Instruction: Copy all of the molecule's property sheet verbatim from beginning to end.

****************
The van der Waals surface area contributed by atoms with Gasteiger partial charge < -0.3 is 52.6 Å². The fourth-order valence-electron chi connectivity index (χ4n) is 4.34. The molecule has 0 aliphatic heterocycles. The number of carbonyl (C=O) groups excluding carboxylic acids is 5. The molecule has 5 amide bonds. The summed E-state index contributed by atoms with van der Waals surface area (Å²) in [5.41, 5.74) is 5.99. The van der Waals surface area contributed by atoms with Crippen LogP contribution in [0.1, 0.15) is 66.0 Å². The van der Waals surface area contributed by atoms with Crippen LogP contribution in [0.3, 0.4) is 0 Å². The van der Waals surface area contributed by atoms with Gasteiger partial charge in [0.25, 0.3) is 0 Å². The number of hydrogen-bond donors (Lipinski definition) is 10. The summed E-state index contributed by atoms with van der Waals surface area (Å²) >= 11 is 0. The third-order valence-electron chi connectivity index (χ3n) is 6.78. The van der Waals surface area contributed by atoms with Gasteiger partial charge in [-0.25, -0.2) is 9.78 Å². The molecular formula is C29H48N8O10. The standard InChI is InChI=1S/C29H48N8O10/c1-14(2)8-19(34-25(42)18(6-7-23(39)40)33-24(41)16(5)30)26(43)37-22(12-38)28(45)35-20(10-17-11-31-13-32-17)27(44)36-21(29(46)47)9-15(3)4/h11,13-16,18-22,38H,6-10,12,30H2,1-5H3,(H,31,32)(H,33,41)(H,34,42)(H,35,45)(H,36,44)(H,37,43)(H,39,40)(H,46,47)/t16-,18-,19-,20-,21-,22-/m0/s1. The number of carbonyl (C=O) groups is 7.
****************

The van der Waals surface area contributed by atoms with Gasteiger partial charge < -0.3 is 52.6 Å². The fourth-order valence-electron chi connectivity index (χ4n) is 4.34. The molecule has 0 aliphatic heterocycles. The number of carbonyl (C=O) groups excluding carboxylic acids is 5. The molecule has 5 amide bonds. The summed E-state index contributed by atoms with van der Waals surface area (Å²) in [5.41, 5.74) is 5.99. The van der Waals surface area contributed by atoms with Crippen LogP contribution in [0.1, 0.15) is 66.0 Å². The van der Waals surface area contributed by atoms with Crippen LogP contribution in [0.3, 0.4) is 0 Å². The van der Waals surface area contributed by atoms with Gasteiger partial charge in [0.25, 0.3) is 0 Å². The number of hydrogen-bond donors (Lipinski definition) is 10. The summed E-state index contributed by atoms with van der Waals surface area (Å²) >= 11 is 0. The third-order valence-electron chi connectivity index (χ3n) is 6.78. The van der Waals surface area contributed by atoms with Gasteiger partial charge in [-0.25, -0.2) is 9.78 Å². The molecular formula is C29H48N8O10. The standard InChI is InChI=1S/C29H48N8O10/c1-14(2)8-19(34-25(42)18(6-7-23(39)40)33-24(41)16(5)30)26(43)37-22(12-38)28(45)35-20(10-17-11-31-13-32-17)27(44)36-21(29(46)47)9-15(3)4/h11,13-16,18-22,38H,6-10,12,30H2,1-5H3,(H,31,32)(H,33,41)(H,34,42)(H,35,45)(H,36,44)(H,37,43)(H,39,40)(H,46,47)/t16-,18-,19-,20-,21-,22-/m0/s1. The number of carbonyl (C=O) groups is 7.